The thing that scared me the most about my son was his feet.
We learned during our 20-week ultrasound that our son had multiple deformities. Neither my husband's family nor mine had any history of birth defects. We were young and healthy. We were totally unprepared when our OB told us that our son had spina bifida Myelomeningocele and handed us a box of tissues. Through the thick cloud of terror that descended upon us in the ultrasound room, we also learned that he would be faced with a variety of spina bifida related defects: hydrocephalus (spinal fluid on his brain) and to my acute horror, bilateral clubbed feet.
Taking all of this in at once felt like a hot knife in the belly, but the news of Henry's feet was, for some reason, the most troubling. After we left the doctor's office and for weeks afterward I pored over the ultrasound report hoping to make sense of it somehow. The wording he used to describe our son's feet was sub-optimal. I had no idea what that meant but it obviously wasn't good. I figured it was medical-speak for ew, gross!
We had a 15-month-old daughter at the time and every part of her was delicious. She had gone from a mewling, beet-red blob to a bright, inquisitive, chipmunk-cheeked toddler. My heart ached when I watched her plod around the kitchen, realizing that our son might not hit these same milestones. I savored every part of her pink, clammy feet and her pudgy cankles. I looked forward to nibbling on our next child's toes the way I had nibbled on hers. But would Henry even have toes? Would he have feet at all? What did a “clubbed” foot look like? I was too scared to google it. I thought, at best, it would look deformed and mangled like a chicken drumstick.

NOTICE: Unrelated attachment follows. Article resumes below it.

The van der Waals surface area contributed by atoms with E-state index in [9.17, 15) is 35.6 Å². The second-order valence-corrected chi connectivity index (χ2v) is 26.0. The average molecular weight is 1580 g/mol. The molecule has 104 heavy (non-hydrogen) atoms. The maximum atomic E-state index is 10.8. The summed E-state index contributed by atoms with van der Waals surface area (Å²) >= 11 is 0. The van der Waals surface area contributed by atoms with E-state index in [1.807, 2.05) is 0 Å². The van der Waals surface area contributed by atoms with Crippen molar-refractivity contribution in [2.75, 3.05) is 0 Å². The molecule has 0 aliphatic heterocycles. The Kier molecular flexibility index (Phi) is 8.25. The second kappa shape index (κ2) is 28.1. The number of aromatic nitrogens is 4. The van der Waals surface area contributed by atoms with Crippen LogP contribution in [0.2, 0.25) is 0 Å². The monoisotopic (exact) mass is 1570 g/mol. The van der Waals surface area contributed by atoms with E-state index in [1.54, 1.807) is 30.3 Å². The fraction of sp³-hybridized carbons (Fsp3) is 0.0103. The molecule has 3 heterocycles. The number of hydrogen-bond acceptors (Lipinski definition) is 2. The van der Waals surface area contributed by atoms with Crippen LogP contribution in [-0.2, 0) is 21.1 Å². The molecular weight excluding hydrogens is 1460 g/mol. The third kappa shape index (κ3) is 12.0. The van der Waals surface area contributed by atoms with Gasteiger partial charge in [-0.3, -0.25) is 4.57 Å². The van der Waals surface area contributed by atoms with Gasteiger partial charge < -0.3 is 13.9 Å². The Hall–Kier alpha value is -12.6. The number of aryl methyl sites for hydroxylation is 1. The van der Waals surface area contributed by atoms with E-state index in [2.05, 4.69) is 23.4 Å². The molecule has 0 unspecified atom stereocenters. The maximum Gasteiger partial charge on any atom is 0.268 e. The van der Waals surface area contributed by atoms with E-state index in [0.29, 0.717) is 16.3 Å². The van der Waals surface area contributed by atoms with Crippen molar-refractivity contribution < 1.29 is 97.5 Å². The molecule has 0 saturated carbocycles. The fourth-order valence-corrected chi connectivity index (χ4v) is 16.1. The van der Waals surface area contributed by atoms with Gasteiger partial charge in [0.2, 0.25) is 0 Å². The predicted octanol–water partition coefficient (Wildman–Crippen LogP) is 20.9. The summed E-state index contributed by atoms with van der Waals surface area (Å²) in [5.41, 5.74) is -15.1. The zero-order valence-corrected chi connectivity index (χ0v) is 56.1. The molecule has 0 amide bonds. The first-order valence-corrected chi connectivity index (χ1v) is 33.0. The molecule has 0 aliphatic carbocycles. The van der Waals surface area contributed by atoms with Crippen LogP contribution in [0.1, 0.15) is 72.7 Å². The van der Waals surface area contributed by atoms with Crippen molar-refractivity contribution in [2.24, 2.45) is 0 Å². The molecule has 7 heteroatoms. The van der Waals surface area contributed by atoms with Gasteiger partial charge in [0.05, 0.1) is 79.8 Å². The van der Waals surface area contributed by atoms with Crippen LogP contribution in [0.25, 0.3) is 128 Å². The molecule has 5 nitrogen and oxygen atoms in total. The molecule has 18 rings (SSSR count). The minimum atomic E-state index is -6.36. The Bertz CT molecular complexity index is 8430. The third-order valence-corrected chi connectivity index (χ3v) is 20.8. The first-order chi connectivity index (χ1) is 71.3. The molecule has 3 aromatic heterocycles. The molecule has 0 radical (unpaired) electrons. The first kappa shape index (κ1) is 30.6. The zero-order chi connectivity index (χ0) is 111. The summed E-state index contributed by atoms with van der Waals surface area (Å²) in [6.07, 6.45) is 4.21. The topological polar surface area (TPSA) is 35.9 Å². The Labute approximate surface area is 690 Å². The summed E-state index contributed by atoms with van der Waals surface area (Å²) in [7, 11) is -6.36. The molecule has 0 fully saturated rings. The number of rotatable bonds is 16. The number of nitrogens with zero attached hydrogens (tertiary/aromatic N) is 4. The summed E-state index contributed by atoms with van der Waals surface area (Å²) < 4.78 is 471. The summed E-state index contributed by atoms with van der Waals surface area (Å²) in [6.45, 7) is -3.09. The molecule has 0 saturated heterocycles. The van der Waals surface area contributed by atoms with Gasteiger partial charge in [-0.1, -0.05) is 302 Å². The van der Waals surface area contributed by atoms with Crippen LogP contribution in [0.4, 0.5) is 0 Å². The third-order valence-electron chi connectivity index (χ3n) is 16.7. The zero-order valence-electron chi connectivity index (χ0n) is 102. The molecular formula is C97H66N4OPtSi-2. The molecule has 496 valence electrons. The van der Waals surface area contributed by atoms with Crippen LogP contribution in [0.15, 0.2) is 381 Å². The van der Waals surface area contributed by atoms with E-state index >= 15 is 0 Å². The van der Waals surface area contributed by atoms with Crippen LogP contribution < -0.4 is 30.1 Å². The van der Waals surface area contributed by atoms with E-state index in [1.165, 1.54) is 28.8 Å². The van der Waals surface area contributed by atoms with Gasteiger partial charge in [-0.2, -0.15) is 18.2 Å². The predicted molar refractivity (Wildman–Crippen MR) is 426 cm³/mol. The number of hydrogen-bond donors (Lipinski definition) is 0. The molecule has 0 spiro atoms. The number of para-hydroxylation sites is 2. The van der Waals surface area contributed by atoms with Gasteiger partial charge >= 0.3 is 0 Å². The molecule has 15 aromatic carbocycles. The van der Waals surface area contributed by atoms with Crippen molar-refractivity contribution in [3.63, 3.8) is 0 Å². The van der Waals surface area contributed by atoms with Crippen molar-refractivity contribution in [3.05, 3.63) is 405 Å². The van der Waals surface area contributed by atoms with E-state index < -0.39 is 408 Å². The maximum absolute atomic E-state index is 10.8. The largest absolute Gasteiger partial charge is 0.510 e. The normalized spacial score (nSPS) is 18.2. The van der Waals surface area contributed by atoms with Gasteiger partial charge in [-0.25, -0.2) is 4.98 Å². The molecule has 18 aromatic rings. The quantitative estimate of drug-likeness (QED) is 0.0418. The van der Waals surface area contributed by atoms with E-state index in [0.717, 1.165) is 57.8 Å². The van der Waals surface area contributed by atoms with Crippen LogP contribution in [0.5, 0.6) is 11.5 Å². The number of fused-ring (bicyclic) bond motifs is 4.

When he came out five weeks prematurely, but thankfully stable, I didn't see him for 16 hours. Between recovering from surgery (me a c-section and Henry a spinal lesion closure) it was 11:30pm before the nurses finally wheeled me to the NICU to meet him. I hustled, slightly panicked, wanting to make it down there before midnight so I could meet him on the day of his birth. When I saw him, he was lying on his stomach in a warm little pod, sleeping, with his knees curled under him. His tiny feet poked out under his diapered bottom with individual toes, not even the size of frozen peas.
His feet were sickled, like parenthesis. They were pink and impossibly smooth. They were clubbed. But so what? Clubbed, I remember thinking. What, these? They're just a little bent, my goodness. Was this what we were all so worried about—these precious little feet?
Henry is 15 months old now. He has chipmunk cheeks. He is bright and inquisitive. Although, he’ll need corrective surgery before he can walk, he crawls around the kitchen at lightning speed. He chases his sister and she screams. He laughs at her and crawls faster.
I scoop him up in my arms and nibble his perfect toes.